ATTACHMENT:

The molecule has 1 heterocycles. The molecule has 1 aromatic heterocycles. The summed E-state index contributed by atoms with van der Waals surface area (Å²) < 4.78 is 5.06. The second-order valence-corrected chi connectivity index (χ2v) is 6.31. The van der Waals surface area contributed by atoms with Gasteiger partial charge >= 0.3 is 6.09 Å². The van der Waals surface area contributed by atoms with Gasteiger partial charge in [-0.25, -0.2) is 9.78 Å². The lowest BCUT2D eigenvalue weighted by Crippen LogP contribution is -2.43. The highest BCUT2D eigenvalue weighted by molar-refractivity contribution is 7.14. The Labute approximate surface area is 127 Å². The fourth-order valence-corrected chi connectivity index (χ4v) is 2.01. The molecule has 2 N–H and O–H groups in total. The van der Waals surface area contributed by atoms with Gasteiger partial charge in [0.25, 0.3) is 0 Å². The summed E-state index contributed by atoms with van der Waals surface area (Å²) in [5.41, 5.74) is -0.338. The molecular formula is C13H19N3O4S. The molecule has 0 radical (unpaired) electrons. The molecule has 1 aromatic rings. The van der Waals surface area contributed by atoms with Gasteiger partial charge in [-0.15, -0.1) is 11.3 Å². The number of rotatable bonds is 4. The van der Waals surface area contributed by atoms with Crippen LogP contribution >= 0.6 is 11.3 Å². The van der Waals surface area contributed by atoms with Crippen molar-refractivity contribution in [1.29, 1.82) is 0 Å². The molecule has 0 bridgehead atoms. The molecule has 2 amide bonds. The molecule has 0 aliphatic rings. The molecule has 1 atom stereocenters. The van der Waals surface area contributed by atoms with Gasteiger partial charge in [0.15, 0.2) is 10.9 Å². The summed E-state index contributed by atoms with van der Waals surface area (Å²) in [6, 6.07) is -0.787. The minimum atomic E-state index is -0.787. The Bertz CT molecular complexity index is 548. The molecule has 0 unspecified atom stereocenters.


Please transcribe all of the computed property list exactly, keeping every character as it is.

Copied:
The molecule has 1 heterocycles. The molecule has 1 aromatic heterocycles. The summed E-state index contributed by atoms with van der Waals surface area (Å²) < 4.78 is 5.06. The second-order valence-corrected chi connectivity index (χ2v) is 6.31. The van der Waals surface area contributed by atoms with Gasteiger partial charge >= 0.3 is 6.09 Å². The van der Waals surface area contributed by atoms with Gasteiger partial charge in [-0.25, -0.2) is 9.78 Å². The lowest BCUT2D eigenvalue weighted by Crippen LogP contribution is -2.43. The highest BCUT2D eigenvalue weighted by molar-refractivity contribution is 7.14. The Labute approximate surface area is 127 Å². The fourth-order valence-corrected chi connectivity index (χ4v) is 2.01. The molecule has 2 N–H and O–H groups in total. The van der Waals surface area contributed by atoms with Gasteiger partial charge in [0.25, 0.3) is 0 Å². The summed E-state index contributed by atoms with van der Waals surface area (Å²) in [5.41, 5.74) is -0.338. The molecular formula is C13H19N3O4S. The molecule has 0 radical (unpaired) electrons. The molecule has 1 aromatic rings. The van der Waals surface area contributed by atoms with Gasteiger partial charge in [-0.15, -0.1) is 11.3 Å². The number of rotatable bonds is 4. The van der Waals surface area contributed by atoms with Crippen LogP contribution >= 0.6 is 11.3 Å². The van der Waals surface area contributed by atoms with Crippen molar-refractivity contribution in [1.29, 1.82) is 0 Å². The molecule has 0 bridgehead atoms. The molecule has 2 amide bonds. The molecule has 0 aliphatic rings. The molecule has 1 atom stereocenters. The van der Waals surface area contributed by atoms with Gasteiger partial charge in [0.15, 0.2) is 10.9 Å². The summed E-state index contributed by atoms with van der Waals surface area (Å²) in [6, 6.07) is -0.787. The minimum atomic E-state index is -0.787. The Bertz CT molecular complexity index is 548. The molecule has 0 unspecified atom stereocenters.